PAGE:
English football fans certainly got their money’s worth this season, with a title race that kept both supporters and neutrals on the edge of their seat. Fans of lower league clubs also got some thrills as latent giants are finally challenging to climb back into the top flight. All of this under the shadow of Financial Fair Play regulations with teeth… and of course, Brexit.
Here is my take on the 2018-2019 Premier League season.
Would they, or wouldn’t they? The writing was on the wall when Manchester City beat Liverpool at the Etihad in the new year. The first team to successfully defend its crown since the last Manchester dynasty, Pep Guardiola’s side ended their season as worthy champions in a title race for the ages. They did it by accumulating 198 points over two campaigns, scoring 201 league goals in the process… while only letting in 50 (Arsenal let in more in the last ten months, and they finished fifth).
Despite losing a crazy Champions League tie to scrappy Tottenham, Citeh may still win a domestic treble by beating Watford next week in the FA Cup. If so, they will have done it with basically two full sides, almost all of whom would fit in at any other European elite team. That includes the ever-present Sergio Agüero, Raheem Sterling and, eventually, Leroy Sané.
The off-season will be busy. Talismanic but injury-prone captain Vincent Kompany may or may not sign a one-year deal at 33 years old. Former record signing Elaquim Mangala has a one-year contract extension after a big knee injury. Six other players also have one year left on their contract. Fernandinho, David Silva, Delph, and Gündogan have played key parts in City’s success this year as the heart of Pep’s midfield, but none of them could be considered youngsters. It will be interesting to see how much Emirati oil money gets splashed around this summer, to help City finally lift Big Ears in Istanbul in 2020.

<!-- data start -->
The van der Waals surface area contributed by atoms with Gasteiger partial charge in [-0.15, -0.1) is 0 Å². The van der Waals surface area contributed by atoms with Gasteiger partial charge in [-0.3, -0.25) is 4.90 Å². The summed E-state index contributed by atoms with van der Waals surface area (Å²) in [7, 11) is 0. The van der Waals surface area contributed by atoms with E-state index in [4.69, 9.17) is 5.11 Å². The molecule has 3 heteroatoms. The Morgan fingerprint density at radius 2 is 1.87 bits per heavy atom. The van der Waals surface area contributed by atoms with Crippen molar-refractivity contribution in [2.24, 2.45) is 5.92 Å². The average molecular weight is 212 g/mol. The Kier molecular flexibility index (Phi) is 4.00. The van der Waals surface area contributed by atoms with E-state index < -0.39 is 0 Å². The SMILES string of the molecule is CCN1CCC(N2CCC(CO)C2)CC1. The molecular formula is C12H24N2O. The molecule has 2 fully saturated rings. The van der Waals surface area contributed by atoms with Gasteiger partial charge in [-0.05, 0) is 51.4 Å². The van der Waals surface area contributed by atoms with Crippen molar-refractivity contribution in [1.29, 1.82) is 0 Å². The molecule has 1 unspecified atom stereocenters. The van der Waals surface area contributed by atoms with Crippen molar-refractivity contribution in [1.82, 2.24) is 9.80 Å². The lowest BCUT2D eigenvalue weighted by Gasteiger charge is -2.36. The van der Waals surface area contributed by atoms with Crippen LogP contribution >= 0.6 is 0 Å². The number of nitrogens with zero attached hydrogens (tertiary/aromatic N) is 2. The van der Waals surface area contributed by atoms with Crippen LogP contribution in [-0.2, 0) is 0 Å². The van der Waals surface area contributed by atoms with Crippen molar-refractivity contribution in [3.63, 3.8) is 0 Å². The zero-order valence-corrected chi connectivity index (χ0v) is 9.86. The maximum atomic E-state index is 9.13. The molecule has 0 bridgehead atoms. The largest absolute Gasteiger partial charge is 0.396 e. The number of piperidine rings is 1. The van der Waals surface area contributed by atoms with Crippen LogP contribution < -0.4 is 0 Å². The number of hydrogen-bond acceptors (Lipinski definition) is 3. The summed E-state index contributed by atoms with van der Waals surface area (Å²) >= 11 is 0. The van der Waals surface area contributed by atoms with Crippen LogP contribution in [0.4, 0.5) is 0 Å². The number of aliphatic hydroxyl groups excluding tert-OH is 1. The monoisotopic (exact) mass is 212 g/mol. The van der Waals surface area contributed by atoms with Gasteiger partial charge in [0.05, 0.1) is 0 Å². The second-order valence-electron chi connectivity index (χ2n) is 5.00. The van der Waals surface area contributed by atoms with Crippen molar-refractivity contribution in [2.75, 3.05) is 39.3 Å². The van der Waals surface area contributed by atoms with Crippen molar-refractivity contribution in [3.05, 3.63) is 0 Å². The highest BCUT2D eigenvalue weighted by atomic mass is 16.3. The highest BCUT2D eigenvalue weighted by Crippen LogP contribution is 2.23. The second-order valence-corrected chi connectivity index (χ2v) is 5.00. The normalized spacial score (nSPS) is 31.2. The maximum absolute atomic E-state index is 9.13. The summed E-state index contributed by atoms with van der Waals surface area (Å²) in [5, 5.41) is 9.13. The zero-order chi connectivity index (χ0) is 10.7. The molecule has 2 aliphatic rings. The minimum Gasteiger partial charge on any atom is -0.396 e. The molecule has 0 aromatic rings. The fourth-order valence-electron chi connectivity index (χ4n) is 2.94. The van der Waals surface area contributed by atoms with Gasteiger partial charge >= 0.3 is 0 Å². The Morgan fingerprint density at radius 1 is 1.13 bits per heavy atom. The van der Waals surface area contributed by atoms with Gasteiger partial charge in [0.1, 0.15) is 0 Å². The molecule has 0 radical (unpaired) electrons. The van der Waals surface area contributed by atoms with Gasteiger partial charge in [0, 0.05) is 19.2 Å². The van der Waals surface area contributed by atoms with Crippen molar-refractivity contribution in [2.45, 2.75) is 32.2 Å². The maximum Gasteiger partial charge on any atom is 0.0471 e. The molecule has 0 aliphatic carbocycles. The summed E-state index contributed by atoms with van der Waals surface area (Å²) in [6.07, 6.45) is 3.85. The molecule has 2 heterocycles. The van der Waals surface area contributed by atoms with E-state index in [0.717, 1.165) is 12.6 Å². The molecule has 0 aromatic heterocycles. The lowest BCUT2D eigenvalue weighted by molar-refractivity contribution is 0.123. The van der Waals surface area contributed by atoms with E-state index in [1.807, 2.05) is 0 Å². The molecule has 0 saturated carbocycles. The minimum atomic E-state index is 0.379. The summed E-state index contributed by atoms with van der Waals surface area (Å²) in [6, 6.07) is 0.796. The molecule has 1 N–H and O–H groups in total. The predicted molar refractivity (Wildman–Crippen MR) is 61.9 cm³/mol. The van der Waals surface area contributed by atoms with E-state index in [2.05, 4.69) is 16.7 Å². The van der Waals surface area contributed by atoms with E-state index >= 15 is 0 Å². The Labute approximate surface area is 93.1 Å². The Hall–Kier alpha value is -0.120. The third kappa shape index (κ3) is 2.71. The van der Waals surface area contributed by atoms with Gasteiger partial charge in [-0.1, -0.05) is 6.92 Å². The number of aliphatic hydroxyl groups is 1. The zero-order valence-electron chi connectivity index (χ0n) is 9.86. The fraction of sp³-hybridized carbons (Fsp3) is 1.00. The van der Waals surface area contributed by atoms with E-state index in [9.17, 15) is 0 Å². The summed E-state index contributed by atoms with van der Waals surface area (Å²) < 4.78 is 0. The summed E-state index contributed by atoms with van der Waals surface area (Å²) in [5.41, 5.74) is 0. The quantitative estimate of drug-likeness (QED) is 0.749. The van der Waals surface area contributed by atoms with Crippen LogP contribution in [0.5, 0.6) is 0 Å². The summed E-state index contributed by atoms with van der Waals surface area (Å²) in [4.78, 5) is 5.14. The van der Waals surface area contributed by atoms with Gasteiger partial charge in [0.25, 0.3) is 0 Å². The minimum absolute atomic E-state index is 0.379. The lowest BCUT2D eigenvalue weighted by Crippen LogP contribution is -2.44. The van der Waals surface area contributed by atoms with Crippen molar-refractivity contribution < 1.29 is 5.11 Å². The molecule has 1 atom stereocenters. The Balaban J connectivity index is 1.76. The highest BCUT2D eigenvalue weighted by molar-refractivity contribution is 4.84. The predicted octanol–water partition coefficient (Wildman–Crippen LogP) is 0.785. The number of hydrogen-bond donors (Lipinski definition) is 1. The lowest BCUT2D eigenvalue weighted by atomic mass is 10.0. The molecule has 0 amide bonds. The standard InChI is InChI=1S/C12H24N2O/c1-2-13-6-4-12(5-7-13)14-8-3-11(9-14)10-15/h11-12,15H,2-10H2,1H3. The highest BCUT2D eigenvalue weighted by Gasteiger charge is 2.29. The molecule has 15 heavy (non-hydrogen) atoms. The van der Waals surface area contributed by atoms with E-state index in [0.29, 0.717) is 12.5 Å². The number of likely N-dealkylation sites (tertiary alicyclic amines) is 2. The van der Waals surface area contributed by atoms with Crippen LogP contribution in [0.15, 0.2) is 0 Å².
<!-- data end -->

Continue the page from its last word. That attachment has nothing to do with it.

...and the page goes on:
It has been exhausting being a Liverpool fan this season, exhilarating yet bittersweet as Jürgen Klopp built on past campaigns to refine his Heavy Metal Football. A 22-point improvement meant the Reds finished with 97 points… and still came up short. In a season of inches, it was a bumpy two months at the start of 2019 that undid Liverpool: a close loss away to City, followed by an FA Cup loss against a productive Wolves side, and then four draws in eight matches. Come March, a potential 10-point margin at the top had evaporated into nothing.
And yet… there is a feeling of crackling energy under the skin at this club. Liverpool were perfect against the bottom half, and despite their image of a calmer, more disciplined team, they actually scored four more league goals this season while practically shutting the door at the back. Pundits pooh-pooh Mohamed Salah for “only” scoring 22 goals which, alongside teammate Sadio Mané, and Arsenal’s Pierre-Emerick Aubameyang, was good enough to win the league’s Golden Boot.
A monumental comeback against a European giant means that Liverpool may finish what they could not 12 months ago. And there is almost no indication this side — so complete with the addition of Golden Glove winner Alisson, and Premier League and PFA Player’s Player of the Year Virgil van Dijk — will be any less formidable come August.